Philadelphia improved to 22-23-6 (50 points) on the season and remain 7th in the Metropolitan Division standings. In addition, the Flyers extended their current win streak to six games.

Boston finished the month of January with a 6-3-3 record (15 points out of a possible 28 points, .538 points percentage).

While David Backes (900 career games) and Brandon Carlo (200 career games) both reached milestones Thursday night, Bruce Cassidy celebrated the return of Joakim Nordstrom to the lineup for the first time since the 2019 Bridgestone NHL Winter Classic on New Year’s Day.

Nordstrom missed the last 11 games with a non-displaced fractured fibula he sustained against the Chicago Blackhawks on Jan. 1st, but he didn’t miss a shift outdoors in true hockey player fashion.

Rask was also back in action after missing one game due to a concussion sustained on Jan. 19th against the New York Rangers. As a result, Zane McIntyre was reassigned to the Providence Bruins (AHL) prior to puck drop against the Flyers.

John Moore was inserted back into the lineup in place of Matt Grzelcyk, having been a healthy scratch for the last few games.

Joining Grzelcyk in the press box on Thursday were Noel Acciari (out of the lineup due to Nordstrom’s return) and Steven Kampfer (the de facto depth defender since being re-acquired by the Bruins in the Adam McQuaid trade in October).

Nordstrom suited up to the left of Sean Kuraly and Chris Wagner on the fourth line, while Cassidy juggled his defensive pairings, placing Torey Krug alongside Kevan Miller to round out the top-four blue liners with Zdeno Chara paired with Charlie McAvoy.

Moore slid in as the left shot defender on the third pairing with Carlo to his right side.

Cassidy did not make any adjustments to his first three forward lines.

Almost two minutes into the game, Claude Giroux got his stick between the legs of David Pastrnak and brought the young Boston winger down to the ice.

Giroux was assessed a minor penalty for tripping at 1:47 of the first period and the B’s went on the power play for the first– and only– time of the night.

As the seconds ticked away on the ensuing skater advantage, Boston sustained a level of pressure on the special teams that had been seen in Tuesday night’s, 4-3, shootout loss to the Winnipeg Jets– it was only a matter of time before the Bruins would strike.

Brad Marchand worked the puck back to the point to Krug, whereby the Boston defender sent a pass across the slot to Pastrnak (29) for the one-timer past Hart while falling to one knee, giving the B’s the, 1-0, lead.

Krug (29) and Marchand (38) recorded the primary and secondary assists, respectively, on Pastrnak’s goal at 3:05.

In the final minute of the opening frame, Giroux (15) tied things up, 1-1, on a breakaway goal that he fired past Rask’s glove-side. Jakub Voracek (30) was tabbed with the only assist on the goal at 19:16 of the first period.

Entering the first intermission, both teams were tied, 1-1, on the scoreboard, with the Bruins leading in shots on goal, 10-8.

Both teams were also tied in blocked shots (4-4), takeaways (4-4) and face-off win percentage (50-50), while the Flyers led in giveaways (4-2) and hits (7-4) after 20 minutes of play. Boston was 1/1 on the power play, while Philadelphia had yet to see any action on the skater advantage.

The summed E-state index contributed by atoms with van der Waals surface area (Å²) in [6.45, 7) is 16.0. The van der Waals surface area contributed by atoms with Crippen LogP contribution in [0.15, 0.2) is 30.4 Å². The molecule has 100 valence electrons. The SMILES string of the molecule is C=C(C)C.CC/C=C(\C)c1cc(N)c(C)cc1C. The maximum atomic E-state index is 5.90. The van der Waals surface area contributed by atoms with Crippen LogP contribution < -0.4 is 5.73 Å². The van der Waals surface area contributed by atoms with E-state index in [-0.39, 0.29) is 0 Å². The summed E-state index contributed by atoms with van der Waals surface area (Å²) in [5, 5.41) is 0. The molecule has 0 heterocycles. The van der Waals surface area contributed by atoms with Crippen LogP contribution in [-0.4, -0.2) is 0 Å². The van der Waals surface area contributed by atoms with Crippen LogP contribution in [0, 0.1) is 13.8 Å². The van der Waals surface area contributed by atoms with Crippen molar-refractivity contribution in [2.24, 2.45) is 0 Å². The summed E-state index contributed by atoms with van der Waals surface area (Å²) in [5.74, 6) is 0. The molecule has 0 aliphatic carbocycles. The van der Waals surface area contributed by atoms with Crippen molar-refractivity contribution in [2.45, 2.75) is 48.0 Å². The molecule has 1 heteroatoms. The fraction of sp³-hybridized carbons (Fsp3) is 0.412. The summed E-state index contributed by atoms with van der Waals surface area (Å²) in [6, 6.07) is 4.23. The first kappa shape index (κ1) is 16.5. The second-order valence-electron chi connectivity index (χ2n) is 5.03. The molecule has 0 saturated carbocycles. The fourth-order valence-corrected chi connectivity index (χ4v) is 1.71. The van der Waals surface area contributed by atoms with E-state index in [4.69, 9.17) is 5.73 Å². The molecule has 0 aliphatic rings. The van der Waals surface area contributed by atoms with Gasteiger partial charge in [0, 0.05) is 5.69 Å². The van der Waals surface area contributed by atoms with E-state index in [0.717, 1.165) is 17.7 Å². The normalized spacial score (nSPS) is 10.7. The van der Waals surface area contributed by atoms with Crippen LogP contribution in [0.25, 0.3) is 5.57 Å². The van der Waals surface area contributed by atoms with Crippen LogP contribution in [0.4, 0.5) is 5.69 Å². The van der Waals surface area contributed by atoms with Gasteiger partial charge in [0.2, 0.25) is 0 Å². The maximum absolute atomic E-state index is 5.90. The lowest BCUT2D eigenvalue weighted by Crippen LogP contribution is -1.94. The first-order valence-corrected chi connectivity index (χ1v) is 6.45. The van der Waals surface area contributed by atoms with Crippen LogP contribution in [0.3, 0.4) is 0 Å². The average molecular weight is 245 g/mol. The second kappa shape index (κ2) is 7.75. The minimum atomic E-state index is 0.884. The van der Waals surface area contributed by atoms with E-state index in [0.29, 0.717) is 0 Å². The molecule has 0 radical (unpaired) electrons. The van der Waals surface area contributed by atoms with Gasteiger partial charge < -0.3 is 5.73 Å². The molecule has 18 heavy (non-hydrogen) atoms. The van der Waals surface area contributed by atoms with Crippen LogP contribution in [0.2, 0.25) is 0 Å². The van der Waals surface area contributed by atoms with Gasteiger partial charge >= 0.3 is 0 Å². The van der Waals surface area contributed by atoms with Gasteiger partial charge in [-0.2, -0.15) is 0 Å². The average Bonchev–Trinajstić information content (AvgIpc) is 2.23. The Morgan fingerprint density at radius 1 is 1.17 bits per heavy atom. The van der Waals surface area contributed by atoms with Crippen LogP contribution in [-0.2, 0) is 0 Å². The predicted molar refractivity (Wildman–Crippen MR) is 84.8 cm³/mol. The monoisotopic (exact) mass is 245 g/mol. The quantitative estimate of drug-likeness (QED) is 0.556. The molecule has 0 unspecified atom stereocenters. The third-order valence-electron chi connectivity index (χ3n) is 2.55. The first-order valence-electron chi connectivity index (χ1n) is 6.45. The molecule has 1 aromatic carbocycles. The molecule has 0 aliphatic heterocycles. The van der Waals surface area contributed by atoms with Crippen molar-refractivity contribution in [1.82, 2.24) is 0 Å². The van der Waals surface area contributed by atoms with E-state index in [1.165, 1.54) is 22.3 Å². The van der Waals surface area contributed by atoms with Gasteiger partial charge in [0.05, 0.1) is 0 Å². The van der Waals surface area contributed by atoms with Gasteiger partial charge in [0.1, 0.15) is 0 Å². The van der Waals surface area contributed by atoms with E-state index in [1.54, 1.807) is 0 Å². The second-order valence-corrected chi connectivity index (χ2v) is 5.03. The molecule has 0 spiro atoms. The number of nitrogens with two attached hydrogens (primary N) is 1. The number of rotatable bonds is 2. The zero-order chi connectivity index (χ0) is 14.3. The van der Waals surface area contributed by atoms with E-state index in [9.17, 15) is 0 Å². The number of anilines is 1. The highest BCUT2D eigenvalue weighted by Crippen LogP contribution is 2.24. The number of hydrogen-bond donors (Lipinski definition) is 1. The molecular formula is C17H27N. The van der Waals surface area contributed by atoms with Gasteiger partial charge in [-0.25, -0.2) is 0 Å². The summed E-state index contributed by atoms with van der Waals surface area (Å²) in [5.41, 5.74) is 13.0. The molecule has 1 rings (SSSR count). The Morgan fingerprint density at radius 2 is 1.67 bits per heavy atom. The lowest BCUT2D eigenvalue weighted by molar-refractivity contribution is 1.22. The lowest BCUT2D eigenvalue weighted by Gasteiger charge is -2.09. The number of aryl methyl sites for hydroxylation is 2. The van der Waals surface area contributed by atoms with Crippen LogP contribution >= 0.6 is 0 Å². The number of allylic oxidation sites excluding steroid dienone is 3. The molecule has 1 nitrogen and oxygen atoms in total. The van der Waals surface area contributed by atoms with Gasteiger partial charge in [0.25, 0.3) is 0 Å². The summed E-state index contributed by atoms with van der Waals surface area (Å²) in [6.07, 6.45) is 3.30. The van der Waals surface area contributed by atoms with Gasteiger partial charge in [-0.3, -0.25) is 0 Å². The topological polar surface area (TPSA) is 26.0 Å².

Pastrnak (30) gave Boston the lead, 2-1, for the second time of the night at 5:11 of the second period when the young Bruins winger redirected a shot past Hart that originally came off Patrice Bergeron’s blade from the face-off dot to the Flyers netminder’s right side.

Bergeron (28) and Chara (4) notched the assists on Pastrnak’s goal as the 22-year-old Pastrnak became the first Bruin to reach the 30-goal plateau in a season before the month of February since Cam Neely did so in the 1993-94 season (Neely had 36-11–47 totals in 31 games played entering February 1994).

With his second goal of the game, Pastrnak surpassed Neely, Bobby Orr and Barry Pederson for sole possession of first place in franchise history for having three consecutive seasons of at least 30 goals prior to turning 23.

Entering the second intermission, Boston led, 2-1, on the scoreboard, despite trailing the Flyers, 25-17, in shots on goal. Philadelphia outshot the B’s, 17-7, in the middle frame alone.

The Bruins led in blocked shots (14-9) after 40 minutes of play, while the Flyers went into the dressing room after two periods with the lead in takeaways (9-6), hits (13-10) and face-off win% (52-49). Both teams had eight giveaways each and the B’s were still 1/1 on the power play.

As a matter of fact, Boston would finish the night 1/1 on the power play, while Oskar Lindblom would be the one to notch Philadelphia’s first power play goal of the night on their only power play opportunity in the third period (more on that in a minute).

Early in the final frame of regulation, Scott Laughton had a clean break with Moore and Carlo trailing.

Moore tied up Laughton with his stick, hooking the Flyers forward and preventing a scoring chance, yielding a penalty shot for the Philadelphia forward.

Laughton’s penalty shot was denied by Rask with a blocker save, leaving the Flyers forward 0-for-2 in his career on penalty shots.

Kuraly was penalized for holding the stick of Sean Couturier at 8:46 of the third period, sending Philadelphia on their first power play of the night.

With 10 seconds remaining on the power play, the Flyers net front presence led to a redirection that squeaked past Rask at 10:36 to tie the game, 2-2, thanks to Lindblom’s 7th goal of the season.